What goes into SEO?
People generally think of SEO as just getting ranked in Google for a set of keywords. SEO is quite a bit more than that. I like the definition Rand Fishkin gave in this interview: SEO is "the practice of improving a website's technical structure, content, and marketing with the goal of attracting more and better quality traffic from search engines."
Of course, better rankings can improve the quantity and quality of traffic from the search engines, but it's far more complicated than that.
So, here's a very brief overview of the various tasks involved in SEO:
- On-site technical audit.
- Customer research.
- Keyword research and mapping.
- Link / citation building and PR.
Why low-cost providers can't do these effectively
There's probably nothing new in the list of SEO tasks above. Every SEO proposal, no matter how cheap, will likely include some version of those tasks. Let's examine each task to get a deeper look.
1. On-site technical audit.
When SEO companies say they review your website, update title tags, content, etc, those are all things that are generally included in a site audit. The problem with low-cost providers is two fold:
- They don't do a thorough audit. A thorough site audit on a small, simple website takes at least 10-15 hours. That time increases exponentially with site size and complexity. Why? Because there's no quick way to do it. You have to review every page on the site manually.Here's a checklist on the Moz blog of just some of the items covered in a site audit. And here's another list from Hubspot of completely different checklist items.Skim through those lists and imagine going through that for every page on the site. We can use automated tools to help with the process, but that 10-15 hours? That's with the help of automated tools. Automated tools are great for tasks like scanning the entire site to find broken links, or 301 redirects, but they won't tell you what those broken links should be changed to or if the 301 redirects are being used properly. Automated tools are great and they certainly help the process, but they won't do the job for you.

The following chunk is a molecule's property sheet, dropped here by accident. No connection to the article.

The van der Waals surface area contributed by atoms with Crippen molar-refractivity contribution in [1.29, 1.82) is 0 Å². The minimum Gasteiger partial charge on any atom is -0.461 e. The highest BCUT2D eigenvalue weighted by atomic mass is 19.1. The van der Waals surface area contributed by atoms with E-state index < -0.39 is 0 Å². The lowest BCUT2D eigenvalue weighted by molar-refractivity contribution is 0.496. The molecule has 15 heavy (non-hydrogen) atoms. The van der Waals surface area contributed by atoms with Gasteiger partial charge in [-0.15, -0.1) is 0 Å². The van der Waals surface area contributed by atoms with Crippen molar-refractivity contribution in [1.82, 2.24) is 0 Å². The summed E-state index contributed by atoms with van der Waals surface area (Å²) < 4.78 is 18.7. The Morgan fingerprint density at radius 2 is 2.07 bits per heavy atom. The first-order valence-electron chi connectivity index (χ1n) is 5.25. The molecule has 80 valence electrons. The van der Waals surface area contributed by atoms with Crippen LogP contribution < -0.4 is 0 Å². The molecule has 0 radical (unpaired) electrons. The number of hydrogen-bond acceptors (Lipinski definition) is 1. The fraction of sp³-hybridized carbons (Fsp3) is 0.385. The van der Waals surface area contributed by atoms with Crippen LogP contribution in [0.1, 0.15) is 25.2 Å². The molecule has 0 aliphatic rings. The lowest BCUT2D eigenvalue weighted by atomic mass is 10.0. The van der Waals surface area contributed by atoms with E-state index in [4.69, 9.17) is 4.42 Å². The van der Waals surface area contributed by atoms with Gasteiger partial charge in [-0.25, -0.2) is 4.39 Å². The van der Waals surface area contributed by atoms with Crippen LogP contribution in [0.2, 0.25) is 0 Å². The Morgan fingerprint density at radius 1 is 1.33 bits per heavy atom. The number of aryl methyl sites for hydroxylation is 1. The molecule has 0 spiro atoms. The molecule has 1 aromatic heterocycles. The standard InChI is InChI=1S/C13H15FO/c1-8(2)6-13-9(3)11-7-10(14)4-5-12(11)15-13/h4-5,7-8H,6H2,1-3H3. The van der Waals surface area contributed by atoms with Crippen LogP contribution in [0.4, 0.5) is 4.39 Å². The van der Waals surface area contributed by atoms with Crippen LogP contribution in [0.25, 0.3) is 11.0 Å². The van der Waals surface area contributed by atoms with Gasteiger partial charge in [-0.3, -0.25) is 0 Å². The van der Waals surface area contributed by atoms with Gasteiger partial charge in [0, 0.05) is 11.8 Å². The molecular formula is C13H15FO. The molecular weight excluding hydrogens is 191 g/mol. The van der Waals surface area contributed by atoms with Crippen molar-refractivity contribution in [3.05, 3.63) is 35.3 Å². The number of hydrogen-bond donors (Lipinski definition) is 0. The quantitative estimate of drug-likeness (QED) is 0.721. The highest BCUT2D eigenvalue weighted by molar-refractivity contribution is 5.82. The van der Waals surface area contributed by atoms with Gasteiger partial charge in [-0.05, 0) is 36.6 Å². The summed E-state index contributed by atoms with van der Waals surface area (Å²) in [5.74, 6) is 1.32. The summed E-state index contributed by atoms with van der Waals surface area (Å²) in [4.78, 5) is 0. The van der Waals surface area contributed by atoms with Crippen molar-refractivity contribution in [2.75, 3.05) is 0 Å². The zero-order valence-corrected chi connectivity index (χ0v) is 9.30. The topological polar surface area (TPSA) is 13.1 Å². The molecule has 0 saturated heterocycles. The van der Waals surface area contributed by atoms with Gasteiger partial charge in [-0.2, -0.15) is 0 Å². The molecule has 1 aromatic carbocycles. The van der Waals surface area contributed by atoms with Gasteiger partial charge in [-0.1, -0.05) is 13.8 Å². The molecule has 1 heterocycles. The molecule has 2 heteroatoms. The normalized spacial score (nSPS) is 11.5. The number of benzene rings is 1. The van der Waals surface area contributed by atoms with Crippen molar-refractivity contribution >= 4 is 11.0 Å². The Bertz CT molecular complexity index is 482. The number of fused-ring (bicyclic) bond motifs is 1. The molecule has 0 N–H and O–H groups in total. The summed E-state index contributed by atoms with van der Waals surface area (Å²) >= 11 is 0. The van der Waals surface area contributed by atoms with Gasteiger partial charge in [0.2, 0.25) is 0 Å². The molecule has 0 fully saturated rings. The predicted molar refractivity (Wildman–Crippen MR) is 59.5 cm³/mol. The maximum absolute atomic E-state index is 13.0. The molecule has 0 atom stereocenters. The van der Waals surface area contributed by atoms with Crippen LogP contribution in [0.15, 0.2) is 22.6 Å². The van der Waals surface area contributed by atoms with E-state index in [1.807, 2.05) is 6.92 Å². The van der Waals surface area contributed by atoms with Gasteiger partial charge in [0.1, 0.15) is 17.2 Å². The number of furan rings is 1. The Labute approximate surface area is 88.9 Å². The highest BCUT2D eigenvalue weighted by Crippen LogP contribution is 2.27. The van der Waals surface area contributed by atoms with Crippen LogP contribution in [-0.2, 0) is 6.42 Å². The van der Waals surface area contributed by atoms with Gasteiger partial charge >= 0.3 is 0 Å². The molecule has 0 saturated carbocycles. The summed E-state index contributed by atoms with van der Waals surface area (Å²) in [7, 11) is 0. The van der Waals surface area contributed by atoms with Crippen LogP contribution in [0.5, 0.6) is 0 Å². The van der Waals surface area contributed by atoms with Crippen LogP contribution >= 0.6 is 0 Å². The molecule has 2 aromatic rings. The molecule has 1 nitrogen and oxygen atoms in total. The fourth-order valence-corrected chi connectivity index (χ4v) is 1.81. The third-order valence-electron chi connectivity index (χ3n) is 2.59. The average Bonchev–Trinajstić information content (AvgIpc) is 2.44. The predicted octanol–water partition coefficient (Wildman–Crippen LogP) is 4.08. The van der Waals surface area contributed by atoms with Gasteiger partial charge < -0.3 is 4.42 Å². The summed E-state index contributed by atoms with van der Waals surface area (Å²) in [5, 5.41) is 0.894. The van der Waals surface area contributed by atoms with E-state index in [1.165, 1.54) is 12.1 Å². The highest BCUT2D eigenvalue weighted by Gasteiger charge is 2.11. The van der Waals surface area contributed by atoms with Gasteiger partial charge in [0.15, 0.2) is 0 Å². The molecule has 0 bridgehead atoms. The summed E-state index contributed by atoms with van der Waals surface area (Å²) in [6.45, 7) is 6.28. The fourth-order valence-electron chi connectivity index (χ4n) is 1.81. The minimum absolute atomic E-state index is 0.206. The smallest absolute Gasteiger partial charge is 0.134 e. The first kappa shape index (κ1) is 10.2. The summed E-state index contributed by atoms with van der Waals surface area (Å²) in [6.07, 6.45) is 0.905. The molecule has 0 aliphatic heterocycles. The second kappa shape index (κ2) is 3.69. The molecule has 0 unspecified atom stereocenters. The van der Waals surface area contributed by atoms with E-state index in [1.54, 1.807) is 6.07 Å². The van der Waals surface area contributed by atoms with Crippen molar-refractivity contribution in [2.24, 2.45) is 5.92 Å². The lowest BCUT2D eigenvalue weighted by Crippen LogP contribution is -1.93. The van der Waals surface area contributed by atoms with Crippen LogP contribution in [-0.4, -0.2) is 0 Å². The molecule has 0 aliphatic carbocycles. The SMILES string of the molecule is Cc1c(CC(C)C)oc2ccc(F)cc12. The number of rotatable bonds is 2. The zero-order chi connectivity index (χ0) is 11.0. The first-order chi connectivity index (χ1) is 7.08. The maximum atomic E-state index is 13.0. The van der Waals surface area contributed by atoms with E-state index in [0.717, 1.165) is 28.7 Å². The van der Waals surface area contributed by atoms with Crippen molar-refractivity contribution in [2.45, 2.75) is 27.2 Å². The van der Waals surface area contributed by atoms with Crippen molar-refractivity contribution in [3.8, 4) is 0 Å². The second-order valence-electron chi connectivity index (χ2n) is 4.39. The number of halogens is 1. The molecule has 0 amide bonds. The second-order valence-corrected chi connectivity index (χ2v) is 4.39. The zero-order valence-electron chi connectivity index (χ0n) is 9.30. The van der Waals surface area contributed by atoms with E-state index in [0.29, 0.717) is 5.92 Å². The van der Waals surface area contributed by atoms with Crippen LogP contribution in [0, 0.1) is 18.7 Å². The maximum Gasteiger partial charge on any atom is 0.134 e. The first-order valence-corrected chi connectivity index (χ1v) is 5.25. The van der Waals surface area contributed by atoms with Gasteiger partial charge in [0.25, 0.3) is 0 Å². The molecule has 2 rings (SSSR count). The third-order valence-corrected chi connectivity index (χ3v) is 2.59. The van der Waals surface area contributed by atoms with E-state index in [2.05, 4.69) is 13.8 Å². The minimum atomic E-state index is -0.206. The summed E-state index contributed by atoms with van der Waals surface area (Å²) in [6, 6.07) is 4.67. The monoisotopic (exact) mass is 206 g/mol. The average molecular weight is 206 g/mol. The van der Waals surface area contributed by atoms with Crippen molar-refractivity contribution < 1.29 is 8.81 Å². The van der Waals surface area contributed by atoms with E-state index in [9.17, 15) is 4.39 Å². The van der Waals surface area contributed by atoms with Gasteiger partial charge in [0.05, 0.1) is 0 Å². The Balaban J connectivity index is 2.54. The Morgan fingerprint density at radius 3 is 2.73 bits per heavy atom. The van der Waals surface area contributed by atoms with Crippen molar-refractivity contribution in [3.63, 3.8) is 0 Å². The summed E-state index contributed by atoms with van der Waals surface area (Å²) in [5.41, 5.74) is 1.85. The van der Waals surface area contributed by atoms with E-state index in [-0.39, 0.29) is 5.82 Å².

2. Customer research
Andrew just published a post about how important it is to understand your customer when advertising online. That post was about pay per click advertising specifically, but it's just as important when it comes to SEO.
There are so many details that you need to understand about your target customer in order to maximize your online marketing spend. The good news is you probably don't have to pay millions for market research to be way ahead of your competition. Some basic research, surveying, and buyer personas can go a really, really long way.
Low cost SEO providers don't do this at all. Even if they did, they'd be terrible at it. Why? Because it's complicated. This is high-level strategy stuff. You think those old mortgage "colleagues" of mine know what it takes to understand a customer and turn that understanding into an actionable marketing gameplan? Not a chance.
And if you don't understand your customer, how can you possibly know what keywords to target? How can you possibly know what stage of the buying cycle someone is in based on the search query that led them to your website, or the content they're consuming on your site?
3. Keyword research and mapping
Every SEO company says they do keyword research. I've seen it done to such varying degrees; I've seen it consume 20 minutes, and I've seen it consume hundreds of hours. The difference between low cost keyword research and diligent keyword research can best be illustrated by this case study. But here's an overview.
Low cost providers generally take a list of 10 or so major keywords, figure out, very quickly, which pages on your site most closely match each of those keywords, and update the meta tags and content accordingly. Not a very long process, and that can certainly provide some benefit. But it's missing an incredibly important aspect of keyword research: intent.
If you're a dentist in Cincinnati, a low cost provider might throw "Best Dentist in Cincinnati" in your meta title tag, make sure it appears a few times on the homepage, then build some crappy links to the page hoping it ranks for "Best Dentist in Cincinnati." But that's missing the intent behind that search.